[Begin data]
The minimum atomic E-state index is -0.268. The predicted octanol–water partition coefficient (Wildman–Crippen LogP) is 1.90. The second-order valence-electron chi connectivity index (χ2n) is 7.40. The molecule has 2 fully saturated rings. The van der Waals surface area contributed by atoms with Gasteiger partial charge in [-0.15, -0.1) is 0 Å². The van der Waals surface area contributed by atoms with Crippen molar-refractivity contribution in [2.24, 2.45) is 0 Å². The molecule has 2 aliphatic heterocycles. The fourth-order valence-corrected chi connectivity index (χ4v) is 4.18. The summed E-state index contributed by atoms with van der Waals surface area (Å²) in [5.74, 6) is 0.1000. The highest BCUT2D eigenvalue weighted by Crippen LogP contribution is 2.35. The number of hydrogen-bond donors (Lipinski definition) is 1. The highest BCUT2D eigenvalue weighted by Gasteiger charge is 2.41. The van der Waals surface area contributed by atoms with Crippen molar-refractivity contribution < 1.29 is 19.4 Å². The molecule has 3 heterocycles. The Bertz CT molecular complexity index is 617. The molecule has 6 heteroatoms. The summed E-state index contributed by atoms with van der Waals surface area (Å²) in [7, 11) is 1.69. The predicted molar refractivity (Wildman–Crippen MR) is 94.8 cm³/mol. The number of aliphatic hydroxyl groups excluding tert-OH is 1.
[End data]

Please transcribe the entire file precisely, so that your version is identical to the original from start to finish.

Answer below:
The minimum atomic E-state index is -0.268. The predicted octanol–water partition coefficient (Wildman–Crippen LogP) is 1.90. The second-order valence-electron chi connectivity index (χ2n) is 7.40. The molecule has 2 fully saturated rings. The van der Waals surface area contributed by atoms with Gasteiger partial charge in [-0.15, -0.1) is 0 Å². The van der Waals surface area contributed by atoms with Crippen molar-refractivity contribution in [2.24, 2.45) is 0 Å². The molecule has 2 aliphatic heterocycles. The fourth-order valence-corrected chi connectivity index (χ4v) is 4.18. The summed E-state index contributed by atoms with van der Waals surface area (Å²) in [5.74, 6) is 0.1000. The highest BCUT2D eigenvalue weighted by Crippen LogP contribution is 2.35. The number of hydrogen-bond donors (Lipinski definition) is 1. The highest BCUT2D eigenvalue weighted by Gasteiger charge is 2.41. The van der Waals surface area contributed by atoms with Crippen molar-refractivity contribution < 1.29 is 19.4 Å². The molecule has 3 heterocycles. The Bertz CT molecular complexity index is 617. The molecule has 6 heteroatoms. The summed E-state index contributed by atoms with van der Waals surface area (Å²) in [7, 11) is 1.69. The predicted molar refractivity (Wildman–Crippen MR) is 94.8 cm³/mol. The number of aliphatic hydroxyl groups excluding tert-OH is 1.